For some readers this book could be "the spoonful of sugar" that helps the medicine go down.And so as a way of introducing Science to the novice and/o For some readers this book could be "the spoonful of sugar" that helps the medicine go down.And so as a way of introducing Science to the novice and/or the Young, through humour and jokes and funny characters and equally funny illustrations, it would mostly be a Sure Thing.
However as I am a Mature Old Adult, it actually had the opposite effect - ie. metaphorically it usually caught in my throat and was difficult to digest. Children probably enjoyed what I merely disliked. The humour left me cold and was felt to be totally unnecessary. The facts alone intrigued me and kept my attention. No need really to share the Read with Oddblob from the Planet Blurb on his Adventure Tours and his tourist passengers the Snotties, an alien family from the Planet Slott, Slobslime and her baby Sloppy. In fact, they left me cold.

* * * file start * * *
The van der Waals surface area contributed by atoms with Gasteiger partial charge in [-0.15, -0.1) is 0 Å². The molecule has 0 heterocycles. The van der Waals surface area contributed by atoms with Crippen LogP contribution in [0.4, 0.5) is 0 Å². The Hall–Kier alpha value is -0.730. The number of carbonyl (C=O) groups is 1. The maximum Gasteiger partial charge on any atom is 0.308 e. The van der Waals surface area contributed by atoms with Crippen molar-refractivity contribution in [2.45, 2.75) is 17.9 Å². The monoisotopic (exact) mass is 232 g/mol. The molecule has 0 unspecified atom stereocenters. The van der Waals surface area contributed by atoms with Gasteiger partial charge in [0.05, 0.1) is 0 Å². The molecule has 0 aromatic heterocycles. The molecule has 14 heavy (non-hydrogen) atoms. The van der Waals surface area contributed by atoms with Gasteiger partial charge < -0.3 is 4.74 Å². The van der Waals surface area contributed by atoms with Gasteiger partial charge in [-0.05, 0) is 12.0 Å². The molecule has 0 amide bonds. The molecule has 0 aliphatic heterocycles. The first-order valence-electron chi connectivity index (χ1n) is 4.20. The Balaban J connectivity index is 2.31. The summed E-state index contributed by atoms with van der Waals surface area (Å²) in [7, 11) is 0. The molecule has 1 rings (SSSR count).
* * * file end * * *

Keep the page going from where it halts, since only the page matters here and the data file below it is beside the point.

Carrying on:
But I wouldn't hesitate to buy this book for the Kids. In fact, I have bought other books in this "Horrible" series for my nephews. Now they are ALL growed up, however, and more interested in Adult-Type versions of Space. No one seems to want to be a Peter Pan these days, that I know of any way. However I have read some historical "Horrible" books as a way of breaking the ice- ones about the Vikings and Shakespeare and the Victorians, as I'm certain the author, Nick Arnold, makes sure that all his information is well researched, and this is one reason I like these books VERY MUCH INDEED !!! and would usually give them 5 STARS. The illustrator, Tony de Saulles, is also to be congratulated for his well drawn and witty interpretation of the historical facts.
ALAS!!!...I DIDN'T BEWARE... rather I gorged on the food, music,scenic photos,Zorba,both film and novel!!!
...thus BEWARE OF GREEKS BEARING GIFTS !!!!!!
ALAS!!!...I DIDN'T BEWARE... rather I gorged on the food, music,scenic photos,Zorba,both film and novel!!!